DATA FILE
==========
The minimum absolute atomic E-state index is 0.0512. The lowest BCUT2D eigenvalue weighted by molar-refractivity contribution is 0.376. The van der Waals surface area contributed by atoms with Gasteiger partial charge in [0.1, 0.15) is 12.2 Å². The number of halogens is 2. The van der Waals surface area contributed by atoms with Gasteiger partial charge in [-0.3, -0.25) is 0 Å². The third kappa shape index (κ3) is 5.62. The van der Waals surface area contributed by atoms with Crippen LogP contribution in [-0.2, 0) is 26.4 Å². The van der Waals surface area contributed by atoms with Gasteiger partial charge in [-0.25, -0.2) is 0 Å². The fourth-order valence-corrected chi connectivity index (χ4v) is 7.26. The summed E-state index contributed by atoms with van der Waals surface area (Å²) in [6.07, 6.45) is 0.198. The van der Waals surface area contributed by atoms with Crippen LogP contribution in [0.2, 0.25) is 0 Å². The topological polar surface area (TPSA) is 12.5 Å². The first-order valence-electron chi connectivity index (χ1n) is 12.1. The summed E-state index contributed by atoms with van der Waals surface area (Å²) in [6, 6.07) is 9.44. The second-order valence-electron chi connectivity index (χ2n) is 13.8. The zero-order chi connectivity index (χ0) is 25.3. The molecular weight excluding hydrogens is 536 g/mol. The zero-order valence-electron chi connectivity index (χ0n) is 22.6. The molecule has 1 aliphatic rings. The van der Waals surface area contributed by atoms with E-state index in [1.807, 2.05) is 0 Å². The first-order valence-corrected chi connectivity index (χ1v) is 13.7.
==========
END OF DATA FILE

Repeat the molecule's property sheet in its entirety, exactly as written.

The minimum absolute atomic E-state index is 0.0512. The lowest BCUT2D eigenvalue weighted by molar-refractivity contribution is 0.376. The van der Waals surface area contributed by atoms with Gasteiger partial charge in [0.1, 0.15) is 12.2 Å². The number of halogens is 2. The van der Waals surface area contributed by atoms with Gasteiger partial charge in [-0.3, -0.25) is 0 Å². The third kappa shape index (κ3) is 5.62. The van der Waals surface area contributed by atoms with Crippen LogP contribution in [-0.2, 0) is 26.4 Å². The van der Waals surface area contributed by atoms with Gasteiger partial charge in [-0.25, -0.2) is 0 Å². The fourth-order valence-corrected chi connectivity index (χ4v) is 7.26. The summed E-state index contributed by atoms with van der Waals surface area (Å²) in [6.07, 6.45) is 0.198. The van der Waals surface area contributed by atoms with Crippen LogP contribution in [0.2, 0.25) is 0 Å². The topological polar surface area (TPSA) is 12.5 Å². The first-order valence-electron chi connectivity index (χ1n) is 12.1. The summed E-state index contributed by atoms with van der Waals surface area (Å²) in [6, 6.07) is 9.44. The second-order valence-electron chi connectivity index (χ2n) is 13.8. The zero-order chi connectivity index (χ0) is 25.3. The molecular weight excluding hydrogens is 536 g/mol. The zero-order valence-electron chi connectivity index (χ0n) is 22.6. The molecule has 1 aliphatic rings. The van der Waals surface area contributed by atoms with E-state index in [1.807, 2.05) is 0 Å². The first-order valence-corrected chi connectivity index (χ1v) is 13.7.